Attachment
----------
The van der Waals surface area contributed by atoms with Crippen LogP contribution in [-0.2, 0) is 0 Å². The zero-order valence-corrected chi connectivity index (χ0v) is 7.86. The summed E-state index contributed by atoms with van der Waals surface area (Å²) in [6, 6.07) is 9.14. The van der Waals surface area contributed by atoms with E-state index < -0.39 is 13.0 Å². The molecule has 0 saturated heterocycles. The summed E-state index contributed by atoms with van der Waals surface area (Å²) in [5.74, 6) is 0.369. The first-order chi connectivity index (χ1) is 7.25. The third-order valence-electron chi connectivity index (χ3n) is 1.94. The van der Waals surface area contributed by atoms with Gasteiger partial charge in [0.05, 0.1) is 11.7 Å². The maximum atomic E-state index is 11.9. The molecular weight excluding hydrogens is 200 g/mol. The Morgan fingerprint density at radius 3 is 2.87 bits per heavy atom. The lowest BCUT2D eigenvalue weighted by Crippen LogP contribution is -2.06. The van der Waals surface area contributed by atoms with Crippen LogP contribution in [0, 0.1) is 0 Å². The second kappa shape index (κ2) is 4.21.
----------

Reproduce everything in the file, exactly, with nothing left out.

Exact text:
The van der Waals surface area contributed by atoms with Crippen LogP contribution in [-0.2, 0) is 0 Å². The zero-order valence-corrected chi connectivity index (χ0v) is 7.86. The summed E-state index contributed by atoms with van der Waals surface area (Å²) in [6, 6.07) is 9.14. The van der Waals surface area contributed by atoms with E-state index < -0.39 is 13.0 Å². The molecule has 0 saturated heterocycles. The summed E-state index contributed by atoms with van der Waals surface area (Å²) in [5.74, 6) is 0.369. The first-order chi connectivity index (χ1) is 7.25. The third-order valence-electron chi connectivity index (χ3n) is 1.94. The van der Waals surface area contributed by atoms with Gasteiger partial charge in [0.05, 0.1) is 11.7 Å². The maximum atomic E-state index is 11.9. The molecular weight excluding hydrogens is 200 g/mol. The Morgan fingerprint density at radius 3 is 2.87 bits per heavy atom. The lowest BCUT2D eigenvalue weighted by Crippen LogP contribution is -2.06. The van der Waals surface area contributed by atoms with Crippen LogP contribution in [0, 0.1) is 0 Å². The second kappa shape index (κ2) is 4.21.